RICH, HARRY (Harry William), actor, singer, vaudeville and minstrel performer, stage-manager, elocution teacher, and talent agent; b. in England, probably in the mid 1840s; m. first c. 1867 Lizzie —, and they had one son; m. secondly Annie O’Connor, and they had two sons and two daughters; d. 6 May 1914 at the Toronto Free Hospital for Consumptives in Weston.
As ambitious young actors, Harry and Lizzie Rich left Britain’s overcrowded theatrical scene for greater opportunities abroad, and by 1873, following seasons in India and Australia, they were acting in New York City. When theatrical business there was ruined by the onset of a major economic depression, they joined a stock company recruited for the opening in September 1874 of a new Toronto theatre, Mrs Morrison’s Grand Opera House, managed by Charlotte Morrison [Nickinson*].
In Toronto Harry and Lizzie found appreciative audiences and a rare period of domestic stability. Harry drew favourable reviews in a wide range of comic roles, including that of Touchstone in As you like it, and at the season’s end a successful benefit affirmed the couple’s local popularity.
Toronto theatres, however, were losing money in the continuing hard times, so in 1875 the Riches returned to the United States, finding separate places in touring shows, which were then replacing stock companies. When Lizzie died in March 1880, Harry was with the Widow Bedott company, starring Neil Burgess, a celebrated female impersonator, and during the following winters he travelled extensively with Burgess and other American stars. In 1887 and 1890 he managed his own minstrel shows at minor New York theatres.
The growing trend to outdoor entertainment brought Harry back to Toronto with increasing frequency during the summer. In 1883 he appeared with George W. Holman’s Holman Opera Company [see Sarah Holman*] at the Zoological Gardens, and in 1885 he joined it again for a season of light opera at the Horticultural Gardens. The following year he sang the role of Sir Joseph Porter in H.M.S. Pinafore at Doty’s Island Theatre. By the late 1880s he had married a Toronto woman, Annie O’Connor, and firmly established his base in that city.
Throughout the 1890s Rich frequently worked with a partner, W. E. Ramsay, co-managing summer vaudeville programs at Hanlan’s Point Roof Garden. In winter, his professional aid was occasionally enlisted by amateur groups such as the Lacrosse Club Minstrels. In 1898, when officers of the 48th Highlanders sponsored the production of a military drama, One of the best, he served as stage-manager, winning Saturday Night’s accolade: “To his experience and direction is the artistic excellence of the play very largely due.”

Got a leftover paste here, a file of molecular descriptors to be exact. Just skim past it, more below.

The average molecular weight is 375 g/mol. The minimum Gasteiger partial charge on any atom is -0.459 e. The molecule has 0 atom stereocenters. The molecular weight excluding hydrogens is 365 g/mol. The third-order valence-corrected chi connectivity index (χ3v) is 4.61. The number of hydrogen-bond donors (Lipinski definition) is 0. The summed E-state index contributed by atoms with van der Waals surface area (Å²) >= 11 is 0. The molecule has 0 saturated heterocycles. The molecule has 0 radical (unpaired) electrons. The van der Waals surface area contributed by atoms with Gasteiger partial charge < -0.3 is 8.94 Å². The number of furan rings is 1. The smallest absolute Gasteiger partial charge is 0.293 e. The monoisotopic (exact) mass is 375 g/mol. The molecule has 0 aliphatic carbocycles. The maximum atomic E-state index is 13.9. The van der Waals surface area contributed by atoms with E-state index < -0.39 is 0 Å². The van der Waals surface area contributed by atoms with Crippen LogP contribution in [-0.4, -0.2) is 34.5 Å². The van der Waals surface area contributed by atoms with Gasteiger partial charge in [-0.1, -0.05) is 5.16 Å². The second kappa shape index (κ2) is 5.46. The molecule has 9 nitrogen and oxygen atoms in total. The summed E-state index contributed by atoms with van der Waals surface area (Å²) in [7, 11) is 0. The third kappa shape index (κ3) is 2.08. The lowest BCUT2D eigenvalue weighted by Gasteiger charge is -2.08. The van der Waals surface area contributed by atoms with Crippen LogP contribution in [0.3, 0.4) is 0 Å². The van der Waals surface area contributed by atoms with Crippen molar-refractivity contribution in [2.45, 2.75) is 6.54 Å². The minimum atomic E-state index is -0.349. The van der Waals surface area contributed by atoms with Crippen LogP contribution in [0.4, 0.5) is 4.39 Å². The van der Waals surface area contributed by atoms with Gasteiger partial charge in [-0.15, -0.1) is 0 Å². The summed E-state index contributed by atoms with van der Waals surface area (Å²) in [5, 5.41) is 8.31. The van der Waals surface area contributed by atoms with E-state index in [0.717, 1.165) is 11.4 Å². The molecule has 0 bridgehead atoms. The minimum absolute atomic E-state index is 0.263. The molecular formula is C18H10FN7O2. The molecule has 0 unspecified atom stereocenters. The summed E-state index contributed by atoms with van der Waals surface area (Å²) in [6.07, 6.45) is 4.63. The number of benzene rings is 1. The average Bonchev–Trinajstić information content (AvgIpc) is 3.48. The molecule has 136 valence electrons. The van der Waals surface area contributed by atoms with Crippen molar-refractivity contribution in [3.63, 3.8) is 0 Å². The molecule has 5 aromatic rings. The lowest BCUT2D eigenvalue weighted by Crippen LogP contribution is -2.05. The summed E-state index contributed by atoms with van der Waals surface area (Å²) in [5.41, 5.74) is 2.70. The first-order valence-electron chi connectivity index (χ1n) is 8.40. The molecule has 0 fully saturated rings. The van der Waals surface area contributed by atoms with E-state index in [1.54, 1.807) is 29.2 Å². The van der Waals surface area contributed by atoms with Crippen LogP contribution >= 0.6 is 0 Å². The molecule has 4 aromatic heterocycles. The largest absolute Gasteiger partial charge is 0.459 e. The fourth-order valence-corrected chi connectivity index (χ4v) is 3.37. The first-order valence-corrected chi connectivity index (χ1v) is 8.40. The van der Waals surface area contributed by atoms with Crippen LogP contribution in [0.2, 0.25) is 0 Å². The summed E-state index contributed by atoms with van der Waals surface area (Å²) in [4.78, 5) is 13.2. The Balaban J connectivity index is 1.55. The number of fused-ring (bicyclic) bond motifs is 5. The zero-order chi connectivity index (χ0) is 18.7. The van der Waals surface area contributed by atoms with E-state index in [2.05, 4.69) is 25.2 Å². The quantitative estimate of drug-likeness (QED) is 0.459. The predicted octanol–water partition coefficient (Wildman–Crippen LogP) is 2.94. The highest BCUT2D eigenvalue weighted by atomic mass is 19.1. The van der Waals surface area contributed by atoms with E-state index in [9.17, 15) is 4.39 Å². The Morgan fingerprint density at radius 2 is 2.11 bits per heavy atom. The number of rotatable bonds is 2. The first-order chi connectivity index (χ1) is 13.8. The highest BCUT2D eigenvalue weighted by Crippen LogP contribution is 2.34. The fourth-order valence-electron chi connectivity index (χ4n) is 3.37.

When rising transportation and hotel costs made touring attractions less affordable than local shows, many theatres reverted to the stock system, and in late 1898 Rich joined William E. Phillips’s company at Montreal’s Théâtre Français for a season as leading “fun-maker.” After returning to Toronto, he was engaged by Robert C. Cummings’s company at the Princess Theatre, where he appeared during the 1899–1900 season in roles as diverse as those of a French duke and an American milkman.
In 1903 Rich was seriously ill with locomotor ataxia, and a benefit concert was given for him at Massey Music Hall, which proved barely large enough for the many admirers of “one of Toronto’s most popular and happiest entertainers.” Rich’s 12 year-old son, Harold, who played and sang on this occasion, later became a well-known band leader.
Although Rich’s illness confined him permanently to a wheelchair, he set up the Harry Rich Entertainment and Concert Bureau in late 1903 to give “tuition in dramatic gesture, elocution and mime” and to book professional engagements throughout Ontario for aspiring performers. His most famous pupil, comedienne Beatrice Lillie*, would perpetuate his fun-making for decades after his death, in hilarious skits inspired by the quaint gestures and sentimental songs in which he had drilled her.
Evening Star (Toronto), 1897–1900, esp. 5 June 1897, 24 July, 21 Nov., 19 Dec. 1899. Evening Telegram (Toronto), 30 May, 18 June 1883; 28 July 1885; 20 July 1886; 19 Jan. 1894; 5 June 1897; 7 May 1914. Gazette (Montreal), 1898–99, esp. 3 Jan. 1899. Globe, 1874–75; 1897; 12 Jan., 20, 23 Feb. 1903. Globe and Mail, 15 Aug. 1949, 6 Dec. 1963. Mail (Toronto), 17 Nov. 1874; 20 March, 28 May 1875. Toronto Daily Mail, 15 Feb. 1892. Beatrice Lillie et al., Every other inch a lady; aided and abetted by John Philip; written with James Brough (Garden City, N.Y., 1972). New York Clipper, 1874–81. G. C. D. Odell, Annals of the New York stage (15v., New York, 1927–49), 9–11. Saturday Night (Toronto), 16 April 1898.
Cite This Article
Mary Shortt, “RICH, HARRY,” in Dictionary of Canadian Biography, vol. 14, University of Toronto/Université Laval, 2003–, accessed July 24, 2014, http://www.biographi.ca/en/bio/rich_harry_14E.html.
The citation above shows the format for footnotes and endnotes according to the Chicago manual of style (16th edition). Information to be used in other citation formats:Permalink: http://www.biographi.ca/en/bio/rich_harry_14E.html
|Author of Article:||Mary Shortt|
|Title of Article:||RICH, HARRY|
|Publication Name:||Dictionary of Canadian Biography, vol. 14|
|Publisher:||University of Toronto/Université Laval|
|Year of publication:||1998|
|Year of revision:||1998|
|Access Date:||July 24, 2014|